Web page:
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383 posts

With a 7-day rail pass, DQ probably needed to purchase normal tickets of some type in addition to the 7 day rail pass.

@Russ ... I also purchased the Bavaria pass (2 people €34) and the Baden-Württemberg-Ticket (2 people €31) so I wouldn't have to use a day from my flexi pass on shorter, regional travel (used my 7 flexi days on the ICE / IC trains, including some regionals and S-Bahn on the same day) ... I practiced what I preach when I answer someone's train travel costs question ... I did the math and this was the most cost-effective for my trip ... it worked out great, I got the maximum value for our train travel needs ... next up is train travel in Spain using Renfe (which is turning out to be much more difficult, their website is brutal compared to DB).

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227 posts

mikliz97

I really feel guilty because I did not check the internet before .... if I would have done so I would have known that due to renovation of the Chines Tower no Christikindl Markt will take place this year. And bad luck that I thought the latest 'Near From Home' video all filmed this year.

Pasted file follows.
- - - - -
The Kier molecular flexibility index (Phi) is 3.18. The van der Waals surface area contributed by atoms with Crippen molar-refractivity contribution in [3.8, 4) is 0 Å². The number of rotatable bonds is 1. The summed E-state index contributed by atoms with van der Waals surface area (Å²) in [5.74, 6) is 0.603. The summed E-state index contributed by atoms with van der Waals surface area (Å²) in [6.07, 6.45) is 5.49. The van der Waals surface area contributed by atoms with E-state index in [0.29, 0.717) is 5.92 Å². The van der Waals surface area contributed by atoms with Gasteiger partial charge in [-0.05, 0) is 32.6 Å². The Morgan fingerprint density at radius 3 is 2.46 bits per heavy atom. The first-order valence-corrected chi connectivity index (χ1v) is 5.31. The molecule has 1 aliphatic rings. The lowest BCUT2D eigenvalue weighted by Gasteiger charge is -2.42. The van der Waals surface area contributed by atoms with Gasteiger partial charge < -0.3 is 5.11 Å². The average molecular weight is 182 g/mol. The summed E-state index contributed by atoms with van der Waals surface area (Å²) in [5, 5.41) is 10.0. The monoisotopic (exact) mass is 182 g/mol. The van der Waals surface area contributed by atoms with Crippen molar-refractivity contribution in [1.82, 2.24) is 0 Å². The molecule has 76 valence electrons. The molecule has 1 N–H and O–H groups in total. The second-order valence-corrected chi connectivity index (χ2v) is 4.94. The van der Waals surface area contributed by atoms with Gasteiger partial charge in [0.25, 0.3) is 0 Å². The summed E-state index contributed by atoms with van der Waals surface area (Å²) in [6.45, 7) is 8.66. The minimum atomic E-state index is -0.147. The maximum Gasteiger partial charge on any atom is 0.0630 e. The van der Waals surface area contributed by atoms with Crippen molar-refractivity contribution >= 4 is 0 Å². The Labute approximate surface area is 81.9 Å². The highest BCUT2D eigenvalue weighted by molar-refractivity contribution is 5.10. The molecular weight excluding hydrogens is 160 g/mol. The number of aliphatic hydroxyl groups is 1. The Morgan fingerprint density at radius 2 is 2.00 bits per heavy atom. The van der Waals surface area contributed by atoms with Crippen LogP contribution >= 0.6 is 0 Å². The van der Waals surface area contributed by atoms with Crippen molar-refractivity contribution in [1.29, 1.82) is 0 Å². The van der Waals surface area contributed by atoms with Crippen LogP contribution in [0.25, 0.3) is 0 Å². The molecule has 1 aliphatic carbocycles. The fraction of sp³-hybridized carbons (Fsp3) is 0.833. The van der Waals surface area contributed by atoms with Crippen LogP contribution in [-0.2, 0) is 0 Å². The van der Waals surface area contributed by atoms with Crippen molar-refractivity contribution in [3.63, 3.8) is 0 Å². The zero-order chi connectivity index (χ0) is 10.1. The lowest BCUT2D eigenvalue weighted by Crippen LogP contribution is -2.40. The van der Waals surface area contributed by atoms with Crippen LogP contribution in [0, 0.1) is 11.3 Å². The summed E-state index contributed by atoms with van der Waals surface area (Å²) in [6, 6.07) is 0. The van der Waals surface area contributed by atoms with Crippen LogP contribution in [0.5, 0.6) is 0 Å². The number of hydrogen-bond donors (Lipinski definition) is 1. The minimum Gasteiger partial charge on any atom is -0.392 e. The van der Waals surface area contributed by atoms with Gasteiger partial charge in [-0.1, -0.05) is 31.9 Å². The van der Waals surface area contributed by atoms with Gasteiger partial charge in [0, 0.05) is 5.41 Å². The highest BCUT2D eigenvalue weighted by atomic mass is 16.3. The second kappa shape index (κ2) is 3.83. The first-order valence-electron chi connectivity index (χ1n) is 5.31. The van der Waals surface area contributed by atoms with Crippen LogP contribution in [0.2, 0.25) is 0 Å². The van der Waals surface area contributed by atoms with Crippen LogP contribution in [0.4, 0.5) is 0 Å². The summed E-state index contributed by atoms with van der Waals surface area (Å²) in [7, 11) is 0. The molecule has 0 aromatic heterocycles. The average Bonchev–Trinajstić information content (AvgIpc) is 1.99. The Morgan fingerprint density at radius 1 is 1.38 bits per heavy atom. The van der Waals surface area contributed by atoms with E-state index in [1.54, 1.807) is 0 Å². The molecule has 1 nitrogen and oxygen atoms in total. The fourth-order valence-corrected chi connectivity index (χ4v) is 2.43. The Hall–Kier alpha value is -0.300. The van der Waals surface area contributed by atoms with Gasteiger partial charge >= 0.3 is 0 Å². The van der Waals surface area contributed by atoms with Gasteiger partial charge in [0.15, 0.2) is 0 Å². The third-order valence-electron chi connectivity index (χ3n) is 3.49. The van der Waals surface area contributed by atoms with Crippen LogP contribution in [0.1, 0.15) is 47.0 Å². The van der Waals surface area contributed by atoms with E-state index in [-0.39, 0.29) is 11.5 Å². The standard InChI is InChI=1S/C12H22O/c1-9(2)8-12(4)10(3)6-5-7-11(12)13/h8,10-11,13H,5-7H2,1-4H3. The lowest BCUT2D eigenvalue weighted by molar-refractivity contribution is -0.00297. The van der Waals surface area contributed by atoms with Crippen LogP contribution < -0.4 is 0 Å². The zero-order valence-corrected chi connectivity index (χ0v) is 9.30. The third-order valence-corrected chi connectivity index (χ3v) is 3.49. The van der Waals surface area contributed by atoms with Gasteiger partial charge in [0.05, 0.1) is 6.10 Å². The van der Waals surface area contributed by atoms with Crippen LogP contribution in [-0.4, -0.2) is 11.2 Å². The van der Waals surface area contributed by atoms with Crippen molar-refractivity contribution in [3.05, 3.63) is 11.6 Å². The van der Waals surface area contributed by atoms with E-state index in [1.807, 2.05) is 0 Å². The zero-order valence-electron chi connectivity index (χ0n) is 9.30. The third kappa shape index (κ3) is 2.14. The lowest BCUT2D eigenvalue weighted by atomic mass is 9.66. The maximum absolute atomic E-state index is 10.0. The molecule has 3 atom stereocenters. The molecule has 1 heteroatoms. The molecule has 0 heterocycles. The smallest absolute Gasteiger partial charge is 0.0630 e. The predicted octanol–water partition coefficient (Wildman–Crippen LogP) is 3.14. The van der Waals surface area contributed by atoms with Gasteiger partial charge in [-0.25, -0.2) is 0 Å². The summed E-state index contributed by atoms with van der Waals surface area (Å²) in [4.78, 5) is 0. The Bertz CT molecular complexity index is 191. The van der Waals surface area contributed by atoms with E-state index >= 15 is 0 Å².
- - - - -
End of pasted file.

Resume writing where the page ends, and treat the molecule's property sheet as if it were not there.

At least I know now one should take nothing for granted.

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5726 posts

I also purchased the Bavaria pass (2 people €34) and the
Baden-Württemberg-Ticket (2 people €31) so I wouldn't have to use a
day from my flexi pass on shorter, regional travel (used my 7 flexi
days on the ICE / IC trains, including some regionals and S-Bahn on
the same day)

EXACTLY. The day passes are often a great way to supplement a rail pass, and your strategy serves as a good model for others. A 7-day GRP becomes an 8-day-er (which DB does NOT sell) with a day pass, whether the 8th travel day is pre-planned or spontaneous. This strategy is usually cheaper than buying the rail pass at the next step up (10-day pass.) With current GRP twin pass prices and TWO day passes for the shorter regional journeys, one could secure 9 days of travel and save enough to pay for a nice dinner for two... or use THREE day passes to secure 10 days of travel and still save...

9 days or 10 days of travel on a 10-day GRP twin pass = €622

9 days of travel: 7-day GRP twin pass + (1) Bavaria Ticket plus (1) B-W Ticket = €499 + €34 + €31 = €564 (savings = €58)